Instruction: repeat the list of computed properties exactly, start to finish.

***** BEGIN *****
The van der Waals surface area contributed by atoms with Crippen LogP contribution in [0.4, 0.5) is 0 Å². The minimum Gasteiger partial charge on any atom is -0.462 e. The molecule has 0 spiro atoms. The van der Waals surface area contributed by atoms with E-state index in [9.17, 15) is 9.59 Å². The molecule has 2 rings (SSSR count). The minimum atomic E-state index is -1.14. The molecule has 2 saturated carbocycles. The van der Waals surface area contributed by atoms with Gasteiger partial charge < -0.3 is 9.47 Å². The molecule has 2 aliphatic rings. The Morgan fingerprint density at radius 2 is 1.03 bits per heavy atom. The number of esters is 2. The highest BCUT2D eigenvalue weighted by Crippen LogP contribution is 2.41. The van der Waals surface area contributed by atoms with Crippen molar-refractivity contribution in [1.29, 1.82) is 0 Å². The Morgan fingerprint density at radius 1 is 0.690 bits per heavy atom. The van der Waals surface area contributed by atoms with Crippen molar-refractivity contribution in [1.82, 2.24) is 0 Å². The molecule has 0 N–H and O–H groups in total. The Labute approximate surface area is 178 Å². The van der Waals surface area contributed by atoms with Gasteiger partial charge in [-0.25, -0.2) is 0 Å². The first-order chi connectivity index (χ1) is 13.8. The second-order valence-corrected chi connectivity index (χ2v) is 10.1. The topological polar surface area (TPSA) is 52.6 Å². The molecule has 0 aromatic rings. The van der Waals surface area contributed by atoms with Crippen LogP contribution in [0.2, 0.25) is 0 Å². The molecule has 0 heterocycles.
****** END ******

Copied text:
The van der Waals surface area contributed by atoms with Crippen LogP contribution in [0.4, 0.5) is 0 Å². The minimum Gasteiger partial charge on any atom is -0.462 e. The molecule has 0 spiro atoms. The van der Waals surface area contributed by atoms with E-state index in [9.17, 15) is 9.59 Å². The molecule has 2 rings (SSSR count). The minimum atomic E-state index is -1.14. The molecule has 2 saturated carbocycles. The van der Waals surface area contributed by atoms with Gasteiger partial charge < -0.3 is 9.47 Å². The molecule has 2 aliphatic rings. The Morgan fingerprint density at radius 2 is 1.03 bits per heavy atom. The number of esters is 2. The highest BCUT2D eigenvalue weighted by Crippen LogP contribution is 2.41. The van der Waals surface area contributed by atoms with Crippen molar-refractivity contribution in [1.29, 1.82) is 0 Å². The Morgan fingerprint density at radius 1 is 0.690 bits per heavy atom. The van der Waals surface area contributed by atoms with Crippen molar-refractivity contribution in [1.82, 2.24) is 0 Å². The molecule has 0 N–H and O–H groups in total. The Labute approximate surface area is 178 Å². The van der Waals surface area contributed by atoms with Gasteiger partial charge in [-0.25, -0.2) is 0 Å². The first-order chi connectivity index (χ1) is 13.8. The second-order valence-corrected chi connectivity index (χ2v) is 10.1. The topological polar surface area (TPSA) is 52.6 Å². The molecule has 0 aromatic rings. The van der Waals surface area contributed by atoms with Crippen LogP contribution in [0.2, 0.25) is 0 Å². The molecule has 0 heterocycles.